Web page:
Dr. Jekyll, Mr. Hyde and the DOT

Dr. Jekyll, Mr. Hyde and the DOT
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It is not often that new regulations proposed by the Department of Transportation (DOT) make headlines across the nation, and even less often that those proposals garner both vocal backlash and praise from industry stakeholders and consumers alike. But that’s just the case, when it comes to the department’s latest set of proposed rules governing the shopping and booking of air travel.

Known as Passenger Protection III, the more than 170-page document includes everything from prudent new rules to protect consumers from hidden airline fees to unnecessarily burdensome regulations on how travel agents operate and interact with their customers. After reading through the proposal, it appears the DOT has published its very own version of the timeless classic Dr. Jekyll and Mr. Hyde.

Much like Robert Louis Stevenson’s account of two characters living in a single man, the latest rule-making by the department seems to claim two dogmatic identities — Dr. Jekyll, as proposals that seek transparency in airfares and airline ancillary services, and Mr. Hyde’s dangerous rules fraught with unintended consequences for the entire travel industry.

The roots of this latest DOT action stretch back nearly six years to when the major U.S. airlines began charging separately for services that used to be included in the price of a ticket. Through this process of “unbundling,” the availability and pricing for services, such as checked baggage and seat selection, has become limited to individual airline websites, meaning travelers must hop from airline site to airline site to get an accurate picture of the full cost of travel.

Subsequently, travel agents, both brick-and-mortar and online, whose greatest value to consumers is providing them with the ability to comparison shop the plethora of travel options, have been shut out from being able to offer their customers the ability to see and purchase the growing array of ancillary services. Today, it is almost impossible for consumers to comparison shop the all-in cost of travel options across airlines.

So, it was welcome news when, building upon previous passenger protection rules issued in December 2009 and April 2011, the DOT unveiled proposed consumer protections to ensure basic ancillary fee data is transparent through all travel distribution channels.

Although the DOT took important and appropriate steps in its proposal, the department also introduces its Mr. Hyde in the form of a laundry list of onerous new regulations on the travel economy. Among the litany of poorly planned proposals are two that should stand out as particularly burdensome on travel innovators.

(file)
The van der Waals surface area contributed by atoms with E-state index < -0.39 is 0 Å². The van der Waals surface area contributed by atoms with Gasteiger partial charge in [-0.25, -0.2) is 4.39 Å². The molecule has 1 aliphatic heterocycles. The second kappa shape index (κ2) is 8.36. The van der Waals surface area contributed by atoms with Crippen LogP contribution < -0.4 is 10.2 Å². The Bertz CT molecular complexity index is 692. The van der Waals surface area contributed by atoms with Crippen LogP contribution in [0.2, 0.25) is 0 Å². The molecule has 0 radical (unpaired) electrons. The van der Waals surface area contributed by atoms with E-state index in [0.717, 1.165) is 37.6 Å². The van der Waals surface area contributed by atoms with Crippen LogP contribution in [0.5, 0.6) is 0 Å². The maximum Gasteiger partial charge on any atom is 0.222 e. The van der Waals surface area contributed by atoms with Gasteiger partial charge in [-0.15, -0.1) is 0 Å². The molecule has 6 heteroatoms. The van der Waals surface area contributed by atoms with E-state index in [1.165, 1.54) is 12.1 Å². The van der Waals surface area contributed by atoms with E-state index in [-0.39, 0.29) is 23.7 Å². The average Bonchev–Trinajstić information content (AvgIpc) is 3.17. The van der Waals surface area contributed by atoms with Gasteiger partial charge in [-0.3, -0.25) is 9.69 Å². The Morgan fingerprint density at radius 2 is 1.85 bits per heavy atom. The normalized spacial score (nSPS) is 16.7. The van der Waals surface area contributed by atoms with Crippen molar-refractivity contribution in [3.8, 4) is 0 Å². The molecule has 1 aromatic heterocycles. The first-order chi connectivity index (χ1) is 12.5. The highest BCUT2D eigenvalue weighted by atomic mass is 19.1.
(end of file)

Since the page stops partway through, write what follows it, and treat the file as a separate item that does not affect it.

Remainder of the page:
First, the department’s proposal includes a provision that would force online travel agencies and other intermediaries to display the airline schedules of all carriers, even if they don’t have contractual agreements with them, in order to be deemed “unbiased.” If adopted, this unnecessarily intrusive rule would mark the first time the DOT, by regulation, directed the display order to be used by ticket agents. This unjustified micromanagement of airfare displays is regulatory overkill and unnecessary in light of the existing DOT requirement that any carrier identity-based screen bias be disclosed. 

Second, the department raises for comment the question of whether large agencies should be required to disclose the fact that they do not display all the carriers that serve a particular market. This proposal makes about as much sense as requiring airlines to state on their website that, “you may find other options or better deals by visiting the websites of online travel agents or by calling a travel agent” or “other airlines also offer flights on this route.”

There has been no evidence that consumers are harmed by the absence of a requirement to disclose that not all carriers are displayed, and this is particularly so where it is the carrier that has chosen not to market its services through a specific online travel agency. The department should let the market govern itself.

Ultimately, the department should heed the call from dozens of consumer advocates and industry groups to move forward promptly in adopting a rule requiring the disclosure and transactability of ancillary fees to all ticket agents with which an airline does business, ensuring consumers have access to the full cost of air travel and a broader array of services.

Embracing the Dr. Jekyll in its notice of proposed rule-making, the DOT can take important steps in protecting the traveling public. On the question of implementing new and onerous regulations on ticket agents, the DOT should stand down, and change the ending to its version of Dr. Jekyll and Mr. Hyde by letting the marketplace grow and thrive.

Shur is president of the Travel Technology Association.